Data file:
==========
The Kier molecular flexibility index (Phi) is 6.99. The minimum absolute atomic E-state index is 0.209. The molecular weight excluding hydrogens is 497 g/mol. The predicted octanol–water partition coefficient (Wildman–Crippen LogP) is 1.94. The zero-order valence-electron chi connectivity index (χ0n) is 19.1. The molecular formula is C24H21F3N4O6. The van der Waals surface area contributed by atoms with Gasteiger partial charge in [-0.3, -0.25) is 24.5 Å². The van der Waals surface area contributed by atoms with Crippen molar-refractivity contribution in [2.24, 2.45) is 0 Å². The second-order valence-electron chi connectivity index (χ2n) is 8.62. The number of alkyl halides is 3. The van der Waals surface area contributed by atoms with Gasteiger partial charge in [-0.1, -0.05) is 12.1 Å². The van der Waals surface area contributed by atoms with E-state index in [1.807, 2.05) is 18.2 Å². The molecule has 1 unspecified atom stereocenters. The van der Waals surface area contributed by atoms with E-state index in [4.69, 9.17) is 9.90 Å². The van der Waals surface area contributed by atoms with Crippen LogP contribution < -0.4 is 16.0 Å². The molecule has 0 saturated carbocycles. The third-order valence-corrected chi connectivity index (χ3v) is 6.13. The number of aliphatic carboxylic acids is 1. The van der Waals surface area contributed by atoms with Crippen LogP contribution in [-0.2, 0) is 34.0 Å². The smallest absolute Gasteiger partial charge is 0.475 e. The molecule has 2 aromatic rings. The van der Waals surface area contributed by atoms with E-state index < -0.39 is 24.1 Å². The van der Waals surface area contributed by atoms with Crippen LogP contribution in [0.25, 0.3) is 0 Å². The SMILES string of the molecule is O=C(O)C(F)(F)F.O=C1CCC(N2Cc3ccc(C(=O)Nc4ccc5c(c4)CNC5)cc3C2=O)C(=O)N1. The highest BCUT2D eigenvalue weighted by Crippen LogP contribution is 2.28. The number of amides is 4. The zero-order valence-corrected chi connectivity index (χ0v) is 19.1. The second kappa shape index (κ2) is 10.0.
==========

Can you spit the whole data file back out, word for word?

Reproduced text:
The Kier molecular flexibility index (Phi) is 6.99. The minimum absolute atomic E-state index is 0.209. The molecular weight excluding hydrogens is 497 g/mol. The predicted octanol–water partition coefficient (Wildman–Crippen LogP) is 1.94. The zero-order valence-electron chi connectivity index (χ0n) is 19.1. The molecular formula is C24H21F3N4O6. The van der Waals surface area contributed by atoms with Gasteiger partial charge in [-0.3, -0.25) is 24.5 Å². The van der Waals surface area contributed by atoms with Crippen molar-refractivity contribution in [2.24, 2.45) is 0 Å². The second-order valence-electron chi connectivity index (χ2n) is 8.62. The number of alkyl halides is 3. The van der Waals surface area contributed by atoms with Gasteiger partial charge in [-0.1, -0.05) is 12.1 Å². The van der Waals surface area contributed by atoms with E-state index in [1.807, 2.05) is 18.2 Å². The molecule has 1 unspecified atom stereocenters. The van der Waals surface area contributed by atoms with E-state index in [4.69, 9.17) is 9.90 Å². The van der Waals surface area contributed by atoms with Crippen LogP contribution < -0.4 is 16.0 Å². The molecule has 0 saturated carbocycles. The third-order valence-corrected chi connectivity index (χ3v) is 6.13. The number of aliphatic carboxylic acids is 1. The van der Waals surface area contributed by atoms with Crippen LogP contribution in [-0.2, 0) is 34.0 Å². The smallest absolute Gasteiger partial charge is 0.475 e. The molecule has 2 aromatic rings. The van der Waals surface area contributed by atoms with E-state index < -0.39 is 24.1 Å². The van der Waals surface area contributed by atoms with Crippen LogP contribution in [0.25, 0.3) is 0 Å². The SMILES string of the molecule is O=C(O)C(F)(F)F.O=C1CCC(N2Cc3ccc(C(=O)Nc4ccc5c(c4)CNC5)cc3C2=O)C(=O)N1. The highest BCUT2D eigenvalue weighted by Crippen LogP contribution is 2.28. The number of amides is 4. The zero-order valence-corrected chi connectivity index (χ0v) is 19.1. The second kappa shape index (κ2) is 10.0.